Cutty From THE WIRE Joins THE WALKING DEAD

Hey, you got your great TV in my barely passable TV!

Cutty From THE WIRE Joins THE WALKING DEAD

TV's The Walking Dead has played very fast and loose with its source material; in the original comics, for instance, Shane died much earlier. There is no Daryl in the comics. The Governor is very different in the comics. And so far the TV series has not featured one of the comics' most popular characters - Tyreese (yeah, that's how Robert Kirkman spells it). For a while people thought T-Dog might be Tyreese, but fans were relieved to discover that character had no relation.

In the comic Tyreese joins the group fairly early on, and he's got a good attitude and helpful nature that makes him one of the more likable folks around. He's an ex-NFL player, probably because he's black and that's just how this shit goes in popular culture, and he has a daughter. There's a lot of stuff that happens to Tyreese in the prison that has, obviously, not occured in the show. Since he's not in the show.

Until now! The next major character added to The Walking Dead is Tyreese, bringing the show back up to three black characters - surely some kind of genre program record. And unlike previous casting on The Walking Dead, this one fills me with hope: Chad Coleman is playing the role. The Wire fans know Coleman as Cutty, the ex-con boxer trying to live straight in the latter half of the series. Cutty is one of the most human, decent and lovable characters in the series. A lot of that comes from Coleman, who has a soft center underneath his impressive physical exterior. Perfect for Tyreese, in my opinion.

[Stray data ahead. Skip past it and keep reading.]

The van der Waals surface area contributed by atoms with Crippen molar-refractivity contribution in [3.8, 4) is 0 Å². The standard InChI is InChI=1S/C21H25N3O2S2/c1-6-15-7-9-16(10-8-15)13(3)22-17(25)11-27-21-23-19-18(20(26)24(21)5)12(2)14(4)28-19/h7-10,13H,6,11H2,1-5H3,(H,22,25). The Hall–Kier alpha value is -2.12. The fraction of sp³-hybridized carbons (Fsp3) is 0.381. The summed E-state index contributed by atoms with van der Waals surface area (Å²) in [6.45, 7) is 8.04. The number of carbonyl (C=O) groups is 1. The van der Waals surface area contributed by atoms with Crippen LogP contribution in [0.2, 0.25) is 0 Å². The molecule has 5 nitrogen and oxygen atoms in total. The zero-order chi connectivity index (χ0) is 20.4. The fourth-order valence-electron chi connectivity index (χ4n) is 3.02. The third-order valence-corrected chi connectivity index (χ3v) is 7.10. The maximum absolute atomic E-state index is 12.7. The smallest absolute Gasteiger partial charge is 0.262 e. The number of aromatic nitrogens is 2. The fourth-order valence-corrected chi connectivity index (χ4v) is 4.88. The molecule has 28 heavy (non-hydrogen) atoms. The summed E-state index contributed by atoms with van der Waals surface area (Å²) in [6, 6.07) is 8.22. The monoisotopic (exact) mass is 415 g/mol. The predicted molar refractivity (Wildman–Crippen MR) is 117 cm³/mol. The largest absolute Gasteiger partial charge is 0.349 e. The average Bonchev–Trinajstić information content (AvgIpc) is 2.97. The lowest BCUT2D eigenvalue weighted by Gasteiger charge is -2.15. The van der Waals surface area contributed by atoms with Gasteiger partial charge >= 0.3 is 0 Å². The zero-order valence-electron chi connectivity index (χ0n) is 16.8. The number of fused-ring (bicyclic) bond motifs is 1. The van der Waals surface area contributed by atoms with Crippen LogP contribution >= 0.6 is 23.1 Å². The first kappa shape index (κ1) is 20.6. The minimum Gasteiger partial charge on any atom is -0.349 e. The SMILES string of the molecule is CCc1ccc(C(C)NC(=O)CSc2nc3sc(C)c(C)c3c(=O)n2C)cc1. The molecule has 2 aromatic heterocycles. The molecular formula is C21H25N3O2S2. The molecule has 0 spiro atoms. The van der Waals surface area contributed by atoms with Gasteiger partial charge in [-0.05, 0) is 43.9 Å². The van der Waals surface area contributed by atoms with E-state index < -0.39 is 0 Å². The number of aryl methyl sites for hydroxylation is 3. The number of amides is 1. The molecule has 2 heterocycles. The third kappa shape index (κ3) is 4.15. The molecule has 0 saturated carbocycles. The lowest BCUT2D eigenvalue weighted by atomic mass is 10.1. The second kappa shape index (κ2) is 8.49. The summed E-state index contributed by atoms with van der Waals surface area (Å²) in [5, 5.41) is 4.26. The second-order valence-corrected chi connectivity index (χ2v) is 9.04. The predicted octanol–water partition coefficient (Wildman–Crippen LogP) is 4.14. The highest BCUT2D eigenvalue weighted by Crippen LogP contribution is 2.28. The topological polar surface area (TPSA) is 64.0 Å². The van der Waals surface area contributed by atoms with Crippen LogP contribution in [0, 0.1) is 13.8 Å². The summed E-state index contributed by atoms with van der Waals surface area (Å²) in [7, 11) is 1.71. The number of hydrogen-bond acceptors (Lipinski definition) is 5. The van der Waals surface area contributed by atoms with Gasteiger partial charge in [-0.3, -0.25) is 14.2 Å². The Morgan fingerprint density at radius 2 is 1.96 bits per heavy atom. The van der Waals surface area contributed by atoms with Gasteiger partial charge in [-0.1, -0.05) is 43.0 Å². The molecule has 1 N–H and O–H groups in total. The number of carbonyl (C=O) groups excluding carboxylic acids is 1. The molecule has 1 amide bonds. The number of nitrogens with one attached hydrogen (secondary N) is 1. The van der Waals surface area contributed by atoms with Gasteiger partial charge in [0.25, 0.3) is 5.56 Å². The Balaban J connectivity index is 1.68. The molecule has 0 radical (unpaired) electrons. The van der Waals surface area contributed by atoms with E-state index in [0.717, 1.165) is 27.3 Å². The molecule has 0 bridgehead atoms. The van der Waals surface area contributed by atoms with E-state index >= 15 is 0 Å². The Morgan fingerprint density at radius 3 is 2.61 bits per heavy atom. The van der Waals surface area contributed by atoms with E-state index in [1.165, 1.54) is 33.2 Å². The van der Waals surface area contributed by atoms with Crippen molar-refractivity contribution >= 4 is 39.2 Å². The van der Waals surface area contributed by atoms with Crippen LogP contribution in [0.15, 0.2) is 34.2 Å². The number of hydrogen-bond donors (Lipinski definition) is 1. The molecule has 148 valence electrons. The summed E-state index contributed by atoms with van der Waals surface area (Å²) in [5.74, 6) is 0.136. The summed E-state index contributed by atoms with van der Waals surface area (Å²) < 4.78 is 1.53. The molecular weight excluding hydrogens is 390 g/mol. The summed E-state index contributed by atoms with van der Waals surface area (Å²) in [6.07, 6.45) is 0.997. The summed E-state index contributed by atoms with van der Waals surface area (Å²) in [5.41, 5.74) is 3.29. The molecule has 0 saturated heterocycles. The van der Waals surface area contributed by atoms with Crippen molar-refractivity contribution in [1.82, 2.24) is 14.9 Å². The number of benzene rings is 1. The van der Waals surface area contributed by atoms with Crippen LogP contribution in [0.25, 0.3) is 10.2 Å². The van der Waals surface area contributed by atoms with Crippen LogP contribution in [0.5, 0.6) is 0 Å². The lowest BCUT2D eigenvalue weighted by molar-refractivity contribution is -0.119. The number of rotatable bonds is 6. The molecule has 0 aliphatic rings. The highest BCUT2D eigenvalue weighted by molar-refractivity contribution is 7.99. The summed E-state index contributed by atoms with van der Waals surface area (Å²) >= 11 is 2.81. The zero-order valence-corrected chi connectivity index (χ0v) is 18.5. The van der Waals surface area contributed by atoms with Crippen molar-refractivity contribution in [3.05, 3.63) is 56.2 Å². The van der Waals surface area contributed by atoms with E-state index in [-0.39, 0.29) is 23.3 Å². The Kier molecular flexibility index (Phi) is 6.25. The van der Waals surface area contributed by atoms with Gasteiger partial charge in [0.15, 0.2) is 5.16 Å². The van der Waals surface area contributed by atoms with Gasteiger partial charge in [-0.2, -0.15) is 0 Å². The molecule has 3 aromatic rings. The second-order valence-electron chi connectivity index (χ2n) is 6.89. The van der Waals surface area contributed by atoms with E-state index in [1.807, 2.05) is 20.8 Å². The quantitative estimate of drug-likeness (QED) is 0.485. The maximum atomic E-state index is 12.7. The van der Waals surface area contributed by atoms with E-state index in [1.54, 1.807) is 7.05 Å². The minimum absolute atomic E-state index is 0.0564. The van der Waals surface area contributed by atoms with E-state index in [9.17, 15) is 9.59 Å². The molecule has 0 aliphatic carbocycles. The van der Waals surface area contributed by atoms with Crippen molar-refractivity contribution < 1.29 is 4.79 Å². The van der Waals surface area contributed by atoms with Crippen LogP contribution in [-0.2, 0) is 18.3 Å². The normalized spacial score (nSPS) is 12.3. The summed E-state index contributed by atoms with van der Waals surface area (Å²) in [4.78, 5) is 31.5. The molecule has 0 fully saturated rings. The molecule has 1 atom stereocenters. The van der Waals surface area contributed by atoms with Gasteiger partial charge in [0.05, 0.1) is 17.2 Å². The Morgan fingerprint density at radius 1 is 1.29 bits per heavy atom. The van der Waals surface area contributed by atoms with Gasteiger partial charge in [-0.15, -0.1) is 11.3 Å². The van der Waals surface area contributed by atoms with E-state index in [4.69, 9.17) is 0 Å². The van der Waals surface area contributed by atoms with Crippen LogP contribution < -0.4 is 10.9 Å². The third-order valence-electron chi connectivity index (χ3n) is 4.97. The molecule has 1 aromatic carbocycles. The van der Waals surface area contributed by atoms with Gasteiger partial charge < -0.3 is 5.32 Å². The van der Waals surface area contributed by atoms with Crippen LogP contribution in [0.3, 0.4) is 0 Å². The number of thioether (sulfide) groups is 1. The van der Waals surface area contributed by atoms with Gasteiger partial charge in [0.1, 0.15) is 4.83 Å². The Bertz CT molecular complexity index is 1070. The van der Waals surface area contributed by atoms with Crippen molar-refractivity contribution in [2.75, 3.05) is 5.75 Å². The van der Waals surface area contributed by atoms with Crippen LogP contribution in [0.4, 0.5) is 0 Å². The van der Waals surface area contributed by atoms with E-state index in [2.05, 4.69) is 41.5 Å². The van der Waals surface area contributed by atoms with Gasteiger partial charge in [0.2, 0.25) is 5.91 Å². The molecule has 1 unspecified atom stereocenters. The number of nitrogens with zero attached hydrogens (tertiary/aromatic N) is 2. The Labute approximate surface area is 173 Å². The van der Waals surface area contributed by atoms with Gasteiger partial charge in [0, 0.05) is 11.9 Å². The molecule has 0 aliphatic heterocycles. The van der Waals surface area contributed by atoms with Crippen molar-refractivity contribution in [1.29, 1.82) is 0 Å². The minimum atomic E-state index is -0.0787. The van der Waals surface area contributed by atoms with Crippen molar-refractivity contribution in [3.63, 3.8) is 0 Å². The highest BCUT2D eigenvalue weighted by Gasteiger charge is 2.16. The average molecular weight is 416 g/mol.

If the show is smart they'll keep Tyreese around for a while. They can still do some of his more interesting storylines, but I think Coleman is too good an actor to just shuffle out of the story after a handful of episodes. Here's hoping.

 

Source: TV Guide
Devin Faraci's photo About the Author: A ten year veteran of writing for the web, Devin has built a reputation as a loud, uncompromising and honest voice – sometimes to the chagrin of his readers, but usually to their delight.
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